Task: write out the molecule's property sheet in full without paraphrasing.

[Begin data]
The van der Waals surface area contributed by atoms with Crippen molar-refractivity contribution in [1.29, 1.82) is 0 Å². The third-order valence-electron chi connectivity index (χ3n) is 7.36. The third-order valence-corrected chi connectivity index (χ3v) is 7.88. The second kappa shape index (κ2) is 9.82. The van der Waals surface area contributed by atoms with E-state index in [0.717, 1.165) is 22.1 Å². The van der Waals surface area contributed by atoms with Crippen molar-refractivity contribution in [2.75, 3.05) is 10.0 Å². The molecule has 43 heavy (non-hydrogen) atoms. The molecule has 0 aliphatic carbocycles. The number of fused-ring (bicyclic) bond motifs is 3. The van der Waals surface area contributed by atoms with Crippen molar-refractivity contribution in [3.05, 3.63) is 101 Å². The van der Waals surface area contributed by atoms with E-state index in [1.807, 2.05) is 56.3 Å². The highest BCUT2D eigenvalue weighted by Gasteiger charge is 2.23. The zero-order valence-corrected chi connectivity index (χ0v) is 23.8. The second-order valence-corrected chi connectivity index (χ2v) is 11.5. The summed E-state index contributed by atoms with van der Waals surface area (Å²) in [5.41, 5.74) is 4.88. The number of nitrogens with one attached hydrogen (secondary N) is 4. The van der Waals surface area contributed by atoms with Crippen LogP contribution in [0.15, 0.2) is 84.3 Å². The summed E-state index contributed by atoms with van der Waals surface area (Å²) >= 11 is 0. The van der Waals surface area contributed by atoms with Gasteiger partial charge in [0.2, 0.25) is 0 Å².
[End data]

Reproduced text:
The van der Waals surface area contributed by atoms with Crippen molar-refractivity contribution in [1.29, 1.82) is 0 Å². The third-order valence-electron chi connectivity index (χ3n) is 7.36. The third-order valence-corrected chi connectivity index (χ3v) is 7.88. The second kappa shape index (κ2) is 9.82. The van der Waals surface area contributed by atoms with E-state index in [0.717, 1.165) is 22.1 Å². The van der Waals surface area contributed by atoms with Crippen molar-refractivity contribution in [2.75, 3.05) is 10.0 Å². The molecule has 43 heavy (non-hydrogen) atoms. The molecule has 0 aliphatic carbocycles. The number of fused-ring (bicyclic) bond motifs is 3. The van der Waals surface area contributed by atoms with Crippen molar-refractivity contribution in [3.05, 3.63) is 101 Å². The van der Waals surface area contributed by atoms with E-state index in [1.807, 2.05) is 56.3 Å². The highest BCUT2D eigenvalue weighted by Gasteiger charge is 2.23. The zero-order valence-corrected chi connectivity index (χ0v) is 23.8. The second-order valence-corrected chi connectivity index (χ2v) is 11.5. The summed E-state index contributed by atoms with van der Waals surface area (Å²) in [5.41, 5.74) is 4.88. The number of nitrogens with one attached hydrogen (secondary N) is 4. The van der Waals surface area contributed by atoms with Crippen LogP contribution in [0.15, 0.2) is 84.3 Å². The summed E-state index contributed by atoms with van der Waals surface area (Å²) >= 11 is 0. The van der Waals surface area contributed by atoms with Gasteiger partial charge in [0.2, 0.25) is 0 Å².